Reviewed by Mehrnaz Maleki, MD
Scleroderma (systemic sclerosis) is a rare disease. About 10-20 new cases per 1 million people are diagnosed each year.

People of all races and ethnic backgrounds get scleroderma, but about 75 percent of people with the disease are women. It can occur at any age. However, scleroderma most commonly begins when people are between the ages of 30 and 60 years old.

While the cause of scleroderma is unknown, we do know that it is an autoimmune disease. This means the body's natural immune system does not behave normally. Instead of serving to fight off infections from bacteria, viruses and the like, the immune system of a person with scleroderma attacks its own body. This damages blood vessels.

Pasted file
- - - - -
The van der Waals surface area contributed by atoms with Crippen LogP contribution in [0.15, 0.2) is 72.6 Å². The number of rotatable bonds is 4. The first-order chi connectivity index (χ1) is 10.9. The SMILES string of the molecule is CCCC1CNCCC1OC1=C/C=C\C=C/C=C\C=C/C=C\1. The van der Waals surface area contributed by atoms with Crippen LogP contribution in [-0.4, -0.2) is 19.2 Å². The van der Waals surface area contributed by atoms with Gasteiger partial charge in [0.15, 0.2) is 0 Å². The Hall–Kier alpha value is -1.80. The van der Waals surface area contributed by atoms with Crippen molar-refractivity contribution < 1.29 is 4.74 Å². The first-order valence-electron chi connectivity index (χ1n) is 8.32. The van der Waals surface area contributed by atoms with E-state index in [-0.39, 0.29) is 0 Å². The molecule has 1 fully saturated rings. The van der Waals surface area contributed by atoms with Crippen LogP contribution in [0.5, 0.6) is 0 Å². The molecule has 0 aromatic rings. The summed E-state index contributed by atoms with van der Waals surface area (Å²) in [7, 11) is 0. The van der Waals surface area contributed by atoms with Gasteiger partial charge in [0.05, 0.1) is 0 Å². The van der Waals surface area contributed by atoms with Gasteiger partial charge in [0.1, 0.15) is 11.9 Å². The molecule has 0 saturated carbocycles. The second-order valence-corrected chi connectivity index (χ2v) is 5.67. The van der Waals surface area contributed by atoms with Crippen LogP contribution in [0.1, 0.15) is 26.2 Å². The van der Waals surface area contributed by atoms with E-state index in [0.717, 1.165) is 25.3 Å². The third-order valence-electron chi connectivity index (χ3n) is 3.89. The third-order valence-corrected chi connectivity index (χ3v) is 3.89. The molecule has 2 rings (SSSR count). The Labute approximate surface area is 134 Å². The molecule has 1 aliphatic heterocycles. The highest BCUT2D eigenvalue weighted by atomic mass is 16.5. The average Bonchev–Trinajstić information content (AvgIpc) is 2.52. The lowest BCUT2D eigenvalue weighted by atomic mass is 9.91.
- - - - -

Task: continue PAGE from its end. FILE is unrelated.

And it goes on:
The body's response to damage to its own blood vessels is to make specific proteins, called collagen. The collagen repairs the damage by forming diffuse scars (fibrosis) throughout the blood vessels. The excess collagen can deposit in the skin, in turn causing the many skin changes seen with scleroderma. In addition, the fibrosis (growth of scar tissue) of the blood vessels leads to involvement of many of the internal organs.

Twenty-five to sixty percent of people with scleroderma are often diagnosed with ILD. This number is higher when more of the skin is affected. Ten to fifteen percent of people with scleroderma may be diagnosed with pulmonary hypertension. This is an increase in the blood pressure in the lungs.

 

Clinical Trials

For more than 100 years, National Jewish Health has been committed to finding new treatments and cures for diseases. Search our clinical trials.